Saturday 10th May 2014
Calm Frances Fitzgerald the woman who gets things done has already led major breakthroughs
At the launch of Fine Gael’s local election campaign, Frances Fitzgerald sent the candidates out to do battle on the doorsteps with a speech beginning with the declaration that most people get into politics in order to change things.
One week later, the newly appointed justice minister is being required to show she can not only make change but manage change as she takes over a portfolio in bumpy transition.
But if she had to sit herself down, self-administer smelling salts, or breathe deeply into a paper bag before saying yes to the appointment, it wasn’t showing yesterday.
Characteristically cool and unruffled, she kept a scheduled appointment, joining the Taoiseach visiting a community college for the start of the Youth2Work initiative, and returning directly to the front benches of the Dáil announcement of her promotion with a focused Fitzgerald Work demeanour.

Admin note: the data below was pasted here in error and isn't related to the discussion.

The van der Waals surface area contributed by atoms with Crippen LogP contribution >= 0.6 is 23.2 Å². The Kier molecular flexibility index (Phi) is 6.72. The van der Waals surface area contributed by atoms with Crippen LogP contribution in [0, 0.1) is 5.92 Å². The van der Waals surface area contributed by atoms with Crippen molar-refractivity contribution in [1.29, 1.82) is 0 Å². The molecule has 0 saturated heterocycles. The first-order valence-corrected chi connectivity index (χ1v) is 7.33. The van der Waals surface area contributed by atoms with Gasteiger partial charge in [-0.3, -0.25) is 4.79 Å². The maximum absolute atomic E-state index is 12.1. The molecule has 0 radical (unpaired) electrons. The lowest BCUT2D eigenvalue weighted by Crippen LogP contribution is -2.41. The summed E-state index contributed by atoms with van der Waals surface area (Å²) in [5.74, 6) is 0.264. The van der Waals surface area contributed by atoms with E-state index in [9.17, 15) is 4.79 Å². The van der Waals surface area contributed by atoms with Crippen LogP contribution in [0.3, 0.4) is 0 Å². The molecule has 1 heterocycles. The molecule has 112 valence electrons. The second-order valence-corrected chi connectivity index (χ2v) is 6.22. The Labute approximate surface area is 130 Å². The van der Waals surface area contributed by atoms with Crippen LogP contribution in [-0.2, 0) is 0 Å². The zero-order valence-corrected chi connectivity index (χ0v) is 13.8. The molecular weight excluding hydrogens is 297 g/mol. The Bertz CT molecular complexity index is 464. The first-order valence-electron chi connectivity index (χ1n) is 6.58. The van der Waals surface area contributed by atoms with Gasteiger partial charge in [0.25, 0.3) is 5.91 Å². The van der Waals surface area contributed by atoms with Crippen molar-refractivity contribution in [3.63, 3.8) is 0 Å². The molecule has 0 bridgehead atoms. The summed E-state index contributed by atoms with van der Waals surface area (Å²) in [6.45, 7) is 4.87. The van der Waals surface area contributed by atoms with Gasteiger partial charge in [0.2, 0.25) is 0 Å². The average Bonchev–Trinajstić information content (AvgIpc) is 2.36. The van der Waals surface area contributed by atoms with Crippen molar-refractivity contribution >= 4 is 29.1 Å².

M/s Fitzgerald, who will be 64 in August, was born Frances Ryan in Croom, Co Limerick, but her family moved to Kildare with their father who served in the army. Frances was educated at the Dominican College, Sion Hill, Blackrock, Dublin.
Leaving school, she knew what she wanted to do and went for it, graduating from University College Dublin with a degree in social science and taking a job as social worker at the now closed St Ultan’s Children’s Hospital on Dublin’s Charlemont St, which cared mainly for deprived inner city children.
It was during her early years in social work that she met her husband, the child and adolescent psychiatrist Professor Michael Fitzgerald, an expert in autism and Asperger’s.